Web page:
Driver shortages are pushing logistics towards unprecedented crisis

Pall-Ex Group has joined other leading logistics businesses in highlighting the crisis the industry faces as a result of crippling driver shortages.

As the average age of HGV drivers in the UK continues to increase, currently standing at 56, and fewer young people enter the industry, Pall-Ex Group shareholder member businesses are struggling to find drivers to carry out collections and deliveries in a time when demand for such services has increased significantly.

The skills gap and the resulting climate has resulted in a situation where stock shortages of household items and grocery essentials are already being seen and has been described as a “perfect storm” by Paul Sanders, Chairman of the Association of Pallet Networks (APN) in an open letter to Transport Secretary Grant Shapps.

Pall-Ex Group operates two pallet networks in the UK, Pall-Ex and Fortec, and independent haulage businesses are shareholder members of each network.

These members are facing the challenge head on to continue to deliver sector leading levels of service for customers across the UK.

When surveyed, 74% of Pall-Ex Group members said that they were affected by driver shortages every single day, and 100% said that the situation was causing their business to suffer.

One such member is Pall-Ex shareholder member STD Developments Limited of Congleton, Cheshire, and Managing Director, Craig Stevens, has explained the impact the driver shortage is having on his business.

He comments: “We are finding it hard to continue to deliver the quality service we have built our reputation on. It is something that our customers and fellow network members now expect from us.

“If things carry on the way they are going, profits will start to drop and we will be forced to increase our prices, as will all other transport businesses. This will have a massive impact on the price of goods purchased in the UK.”

Asked about how he believes the shortage can be rectified, Craig continues: “There needs to be a greater incentive for young people to get into driving HGVs.

“Providing support with the cost of training and forcing insurance companies to cover new drivers would be a step in the right direction to solving the problem.”

Mirroring the sentiment shared by Craig and the team at STD Developments, Fortec Shareholder member Brocklehurst Transport Ltd is also experiencing the challenges brought about by the driver shortage.

Dave Webster, Managing Director of Brocklehurst Transport Ltd, comments: “If nothing changes, we will have to park our trucks up. We will not be able to operate as a business.

“To improve the situation, I’d like to see a relaxation of the CPC regulations allowing drivers, whose certification has lapsed, to come back into the business and have 12 months grace to complete refresher training.”

In addition, Dave continues: “The Government needs to encourage insurance companies to lower the minimum age from 25 to 21, as this means so many more talented young drivers can enter the industry. This would be a massive help!”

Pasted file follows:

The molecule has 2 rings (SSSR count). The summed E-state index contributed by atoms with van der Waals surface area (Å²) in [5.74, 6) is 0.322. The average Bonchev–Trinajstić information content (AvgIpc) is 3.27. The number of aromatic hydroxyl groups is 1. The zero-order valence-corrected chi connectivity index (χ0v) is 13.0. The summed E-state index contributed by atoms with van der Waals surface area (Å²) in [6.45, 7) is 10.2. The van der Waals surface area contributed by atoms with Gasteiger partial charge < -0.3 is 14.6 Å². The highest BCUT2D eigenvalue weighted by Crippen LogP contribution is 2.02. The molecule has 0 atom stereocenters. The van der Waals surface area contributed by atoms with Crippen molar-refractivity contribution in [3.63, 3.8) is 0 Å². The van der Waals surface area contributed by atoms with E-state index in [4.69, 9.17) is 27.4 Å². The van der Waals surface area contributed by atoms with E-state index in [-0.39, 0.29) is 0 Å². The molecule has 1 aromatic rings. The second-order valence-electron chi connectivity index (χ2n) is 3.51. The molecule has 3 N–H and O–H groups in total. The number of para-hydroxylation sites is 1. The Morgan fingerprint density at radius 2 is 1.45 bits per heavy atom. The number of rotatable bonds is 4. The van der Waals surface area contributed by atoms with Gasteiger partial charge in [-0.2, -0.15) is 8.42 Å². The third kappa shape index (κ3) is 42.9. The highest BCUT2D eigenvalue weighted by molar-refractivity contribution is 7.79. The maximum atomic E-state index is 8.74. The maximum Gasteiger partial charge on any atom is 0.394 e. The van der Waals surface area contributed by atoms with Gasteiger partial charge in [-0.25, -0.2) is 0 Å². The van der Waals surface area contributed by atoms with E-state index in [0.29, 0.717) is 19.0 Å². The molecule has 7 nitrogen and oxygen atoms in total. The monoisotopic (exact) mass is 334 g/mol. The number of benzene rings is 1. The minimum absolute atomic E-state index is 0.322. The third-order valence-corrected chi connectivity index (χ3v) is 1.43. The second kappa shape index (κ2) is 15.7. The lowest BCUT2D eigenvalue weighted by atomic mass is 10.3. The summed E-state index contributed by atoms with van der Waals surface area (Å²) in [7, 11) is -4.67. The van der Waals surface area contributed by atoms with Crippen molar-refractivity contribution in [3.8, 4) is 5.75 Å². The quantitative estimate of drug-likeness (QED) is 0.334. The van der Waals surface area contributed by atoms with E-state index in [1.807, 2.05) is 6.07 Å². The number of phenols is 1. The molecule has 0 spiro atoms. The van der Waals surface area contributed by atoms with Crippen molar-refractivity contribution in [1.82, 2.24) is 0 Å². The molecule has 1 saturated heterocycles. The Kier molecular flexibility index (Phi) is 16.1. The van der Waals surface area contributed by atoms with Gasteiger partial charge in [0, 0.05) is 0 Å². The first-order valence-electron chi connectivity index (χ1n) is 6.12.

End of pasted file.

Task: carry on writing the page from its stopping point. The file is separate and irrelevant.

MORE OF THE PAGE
Kevin Buchanan is Chief Executive Officer (CEO) of Pall-Ex Group and has been a member of the transport industry for over 30 years, in which time he has held various positions, both managerial and operational.

With his wealth of experience, he understands how important skilled drivers are to the logistics industry as a whole, as well as Pall-Ex Group and its members.

He comments: “As an industry, we are facing one of the greatest challenges of a generation.

“The combination of Brexit and the Covid-19 pandemic has compounded the driver shortage that has been an ever-increasing threat for several years.

“Drivers having to isolate and those who have chosen to leave the industry because of covid, as well as a vastly reduced talent pool thanks to most European drivers no longer having freedom of movement into the UK has seen the number of skilled drivers fall off a cliff in the last 18 months.”

Stressing the importance of action, Kevin says: “The government must act immediately to protect the supply chain that has kept Britain moving for the last 18 months.

“The government has always been slow to recognise the transport sector as a key industry in this country. But now, more than ever, it is vital that it does not neglect the heroes who were hailed as key workers throughout the Covid-19 pandemic, who transported everything from life-saving medical supplies to toilet roll. That simply cannot be allowed to happen.”

Pall-Ex Group is the latest leading transport business to call on the government to save the industry and put urgent measures in place to prevent a crisis.

For more information about driving opportunities within Pall-Ex Group, please visit

Pathway to Excellence for Pall-Ex Group Employees

Pall-Ex Group has invested in its future leaders, as the logistics giant launches a management degree programme in partnership with University Centre Quayside.